Seven things you should know about team coaching
There’s a type of team which is often misunderstood. But recognising it and adapting coaching to meet its needs is vital, explains David Kesby
If you’re a team coach or a coach who works with team leaders, do you regularly ask the question, ‘exactly what type of team is this?’. If not, you should do.
Because there’s a type of team which is frequently found in all sorts of organisations, but which is not usually recognised and often misunderstood.
Our conventional model of teams, views them as a group of people with a common goal – a common purpose that can only be realised through the team working together. Coaching might therefore involve clarifying their shared goal, understanding what their stakeholders need from the team, working on the team dynamics or the relationships with stakeholders outside the team.
But it doesn’t take long to find teams in which team members appear to work in silos in pursuit of different goals. If you encounter a team like this, it doesn’t necessary mean it’s dysfunctional – although if you coach them or their leader using conventional methods they might become dysfunctional. You might have found an extra-dependent team.
The extra-dependent team
These teams are made up of people who all do similar things; however, they don’t work with their peers inside the team towards a common goal, but with other people outside the team on different goals instead. (Teams which work on a common goal can be called intra-dependent teams.)
As a coach and team coach I’ve worked with many extra-dependent teams – sales, risk managers, engineers, project managers, matrons, even vicars. These teams exist because they have a common practice and can bond powerfully around a common identity. Most importantly, these teams don’t work together, they learn together.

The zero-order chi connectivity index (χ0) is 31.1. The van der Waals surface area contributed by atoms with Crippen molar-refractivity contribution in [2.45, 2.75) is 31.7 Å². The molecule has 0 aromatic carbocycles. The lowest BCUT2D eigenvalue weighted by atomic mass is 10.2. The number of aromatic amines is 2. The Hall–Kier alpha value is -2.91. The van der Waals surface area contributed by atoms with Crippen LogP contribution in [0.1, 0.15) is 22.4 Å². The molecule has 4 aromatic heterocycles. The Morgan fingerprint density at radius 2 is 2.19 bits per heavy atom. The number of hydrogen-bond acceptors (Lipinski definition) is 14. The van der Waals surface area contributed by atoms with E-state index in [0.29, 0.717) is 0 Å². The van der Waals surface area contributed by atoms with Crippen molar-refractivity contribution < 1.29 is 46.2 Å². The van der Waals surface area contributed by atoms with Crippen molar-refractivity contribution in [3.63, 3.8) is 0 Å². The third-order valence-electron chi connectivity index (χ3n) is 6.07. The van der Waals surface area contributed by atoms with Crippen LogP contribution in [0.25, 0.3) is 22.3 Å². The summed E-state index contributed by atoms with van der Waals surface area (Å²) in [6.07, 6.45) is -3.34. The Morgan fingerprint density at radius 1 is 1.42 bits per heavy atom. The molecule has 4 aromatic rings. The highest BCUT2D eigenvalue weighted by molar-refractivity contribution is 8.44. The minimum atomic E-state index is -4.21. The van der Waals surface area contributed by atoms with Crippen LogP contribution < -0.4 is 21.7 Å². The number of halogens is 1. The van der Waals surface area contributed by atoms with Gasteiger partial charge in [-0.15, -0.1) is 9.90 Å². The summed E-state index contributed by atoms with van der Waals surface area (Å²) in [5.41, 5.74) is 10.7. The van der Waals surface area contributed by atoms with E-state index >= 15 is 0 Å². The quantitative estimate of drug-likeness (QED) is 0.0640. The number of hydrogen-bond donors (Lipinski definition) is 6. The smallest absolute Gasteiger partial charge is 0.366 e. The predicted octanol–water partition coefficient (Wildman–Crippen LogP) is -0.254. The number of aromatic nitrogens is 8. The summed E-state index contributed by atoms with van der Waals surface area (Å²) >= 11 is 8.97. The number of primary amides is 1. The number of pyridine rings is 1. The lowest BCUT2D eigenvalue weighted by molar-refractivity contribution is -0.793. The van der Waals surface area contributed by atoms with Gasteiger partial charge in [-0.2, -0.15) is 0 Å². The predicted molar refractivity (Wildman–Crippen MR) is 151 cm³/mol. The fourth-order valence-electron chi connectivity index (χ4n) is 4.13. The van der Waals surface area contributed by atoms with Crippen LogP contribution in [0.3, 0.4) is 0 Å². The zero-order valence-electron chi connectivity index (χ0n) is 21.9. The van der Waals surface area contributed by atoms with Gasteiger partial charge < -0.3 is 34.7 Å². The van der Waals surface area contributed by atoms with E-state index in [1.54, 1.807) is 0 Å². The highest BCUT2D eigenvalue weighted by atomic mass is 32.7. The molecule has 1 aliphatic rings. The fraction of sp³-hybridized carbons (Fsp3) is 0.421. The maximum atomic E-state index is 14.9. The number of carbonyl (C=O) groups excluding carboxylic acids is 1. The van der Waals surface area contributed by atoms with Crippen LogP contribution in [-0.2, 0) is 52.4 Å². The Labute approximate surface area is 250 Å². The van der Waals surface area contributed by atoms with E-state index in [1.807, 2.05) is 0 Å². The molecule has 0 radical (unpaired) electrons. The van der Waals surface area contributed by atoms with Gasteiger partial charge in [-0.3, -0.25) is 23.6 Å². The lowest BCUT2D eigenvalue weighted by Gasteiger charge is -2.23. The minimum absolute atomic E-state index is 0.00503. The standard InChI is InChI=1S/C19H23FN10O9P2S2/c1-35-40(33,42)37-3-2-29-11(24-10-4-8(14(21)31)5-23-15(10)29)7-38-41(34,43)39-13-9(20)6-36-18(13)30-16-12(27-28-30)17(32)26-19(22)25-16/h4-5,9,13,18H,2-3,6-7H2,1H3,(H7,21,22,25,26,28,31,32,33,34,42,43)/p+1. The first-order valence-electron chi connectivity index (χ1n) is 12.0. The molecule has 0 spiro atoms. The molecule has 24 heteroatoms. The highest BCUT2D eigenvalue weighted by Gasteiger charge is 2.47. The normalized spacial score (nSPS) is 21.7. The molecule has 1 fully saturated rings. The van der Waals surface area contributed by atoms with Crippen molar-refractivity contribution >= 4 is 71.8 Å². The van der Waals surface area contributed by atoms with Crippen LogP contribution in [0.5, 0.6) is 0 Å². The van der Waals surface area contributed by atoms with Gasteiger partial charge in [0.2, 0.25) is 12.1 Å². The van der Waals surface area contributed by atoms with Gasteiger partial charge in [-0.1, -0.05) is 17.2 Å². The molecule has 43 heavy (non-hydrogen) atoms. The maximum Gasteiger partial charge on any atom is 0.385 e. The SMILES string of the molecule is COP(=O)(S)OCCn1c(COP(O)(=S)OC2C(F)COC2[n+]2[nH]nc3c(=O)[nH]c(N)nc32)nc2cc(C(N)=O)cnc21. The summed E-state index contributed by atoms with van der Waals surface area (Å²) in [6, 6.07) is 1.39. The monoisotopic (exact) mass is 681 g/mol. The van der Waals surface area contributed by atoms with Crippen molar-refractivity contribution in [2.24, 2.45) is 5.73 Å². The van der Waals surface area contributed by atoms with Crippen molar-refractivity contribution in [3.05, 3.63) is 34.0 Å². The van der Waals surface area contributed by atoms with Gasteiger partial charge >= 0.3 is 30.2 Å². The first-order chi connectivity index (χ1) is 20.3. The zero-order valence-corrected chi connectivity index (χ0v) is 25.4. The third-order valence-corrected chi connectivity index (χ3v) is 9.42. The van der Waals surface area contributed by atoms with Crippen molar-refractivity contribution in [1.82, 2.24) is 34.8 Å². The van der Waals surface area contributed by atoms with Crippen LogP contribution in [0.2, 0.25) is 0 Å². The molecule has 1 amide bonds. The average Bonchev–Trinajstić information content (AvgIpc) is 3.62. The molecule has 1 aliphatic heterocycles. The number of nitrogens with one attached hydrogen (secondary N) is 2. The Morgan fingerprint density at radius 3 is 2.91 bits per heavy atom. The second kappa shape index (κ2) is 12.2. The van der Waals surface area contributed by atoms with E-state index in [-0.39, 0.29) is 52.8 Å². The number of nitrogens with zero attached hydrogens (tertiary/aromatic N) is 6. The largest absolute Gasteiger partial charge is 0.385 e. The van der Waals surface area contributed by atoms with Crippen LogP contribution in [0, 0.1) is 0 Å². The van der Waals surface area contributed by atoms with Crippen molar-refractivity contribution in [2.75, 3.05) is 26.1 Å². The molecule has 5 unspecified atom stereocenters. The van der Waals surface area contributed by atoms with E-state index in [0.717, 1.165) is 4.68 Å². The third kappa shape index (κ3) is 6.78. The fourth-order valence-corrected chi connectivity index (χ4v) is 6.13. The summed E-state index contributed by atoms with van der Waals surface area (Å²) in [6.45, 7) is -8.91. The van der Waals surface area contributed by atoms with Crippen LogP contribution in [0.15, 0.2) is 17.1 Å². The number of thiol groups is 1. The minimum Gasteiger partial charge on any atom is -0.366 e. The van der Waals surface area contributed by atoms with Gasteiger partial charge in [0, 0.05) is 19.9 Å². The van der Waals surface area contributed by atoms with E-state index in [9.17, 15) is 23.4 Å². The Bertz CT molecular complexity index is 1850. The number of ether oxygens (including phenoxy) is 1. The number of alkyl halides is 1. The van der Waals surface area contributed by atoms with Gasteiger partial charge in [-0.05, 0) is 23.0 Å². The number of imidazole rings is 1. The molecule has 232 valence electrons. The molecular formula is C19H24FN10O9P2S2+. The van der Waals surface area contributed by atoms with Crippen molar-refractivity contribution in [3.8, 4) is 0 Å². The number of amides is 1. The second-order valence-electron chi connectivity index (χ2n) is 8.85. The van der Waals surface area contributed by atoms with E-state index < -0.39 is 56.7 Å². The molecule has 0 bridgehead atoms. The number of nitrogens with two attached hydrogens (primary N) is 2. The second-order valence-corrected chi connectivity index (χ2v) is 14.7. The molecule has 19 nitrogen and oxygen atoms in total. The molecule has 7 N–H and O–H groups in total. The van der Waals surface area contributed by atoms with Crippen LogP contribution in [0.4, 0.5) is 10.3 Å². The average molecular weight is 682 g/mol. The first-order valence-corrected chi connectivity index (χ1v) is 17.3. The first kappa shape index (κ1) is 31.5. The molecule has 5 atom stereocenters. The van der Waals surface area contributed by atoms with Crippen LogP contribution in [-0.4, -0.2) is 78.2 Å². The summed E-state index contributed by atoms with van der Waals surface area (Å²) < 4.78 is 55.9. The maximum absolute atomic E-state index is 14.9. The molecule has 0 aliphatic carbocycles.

Depend on people inside team
Depend on people outside team
working together better
learning better together
The coach’s role
Working systemically can greatly enhance how you coach an extra-dependent team because you’re not only coaching inside the team, but also coaching for improved performance outside the team too. Shared learning is the team’s purpose for coming together - learning from each other, with each other and for each other allows their shared skills to increase together. This enables them to contribute more to the performance of people they inter-depend with outside their extra-dependent team.
As coaches, I’m sure that we all ask questions about the nature of the teams we encounter. But do we actually have a mindset that allows us to question deep assumptions about the way teams operate, interact and add value?
For years, research on team performance has indicated that only about 50% of teams function well with the researchers’ conclusion that the under-performing 50% should be more like the performing 50%. But my research examining the proportion of inter-dependent and extra-dependent teams identifies the same 50% figure. A coincidence? Maybe. But if 50% of teams are fundamentally different, then perhaps we should realise that and start to treat them differently. Indeed, perhaps we should start to treat them as they really are, rather than how we believe they ought to be.
Such an approach can only take place if one adopts a plural mental model of teams – a realisation that both inter-dependent and extra-dependent teams legitimately exist in organisational systems – and that each type needs to be managed - and coached - differently from the conventional model.
To find out more, join David on his series of free lunchtime webinars on Extra-Dependent Teams. Two webinars are available in the series, at different times, to offer you the flexibility to sign-up.
- Extra-Dependent Teams - an introduction
- Wed 25th Jul 12.00-13.00 BST
- Wed 29th Aug 12.00-13.00 BST
- The dynamics of Extra-Dependent Teams
- Thu 26th Jul 12.00-13.00 BST
- Thu 30th Aug 12.00-13.00 BST
To book your place, please contact David direct on email@example.com
About the author:
Dave Kesby Chief Consultant Coach for the AoEC is publishing “Extra-Dependent Teams: Realising the Power of Similarity” through Routledge in July 2018
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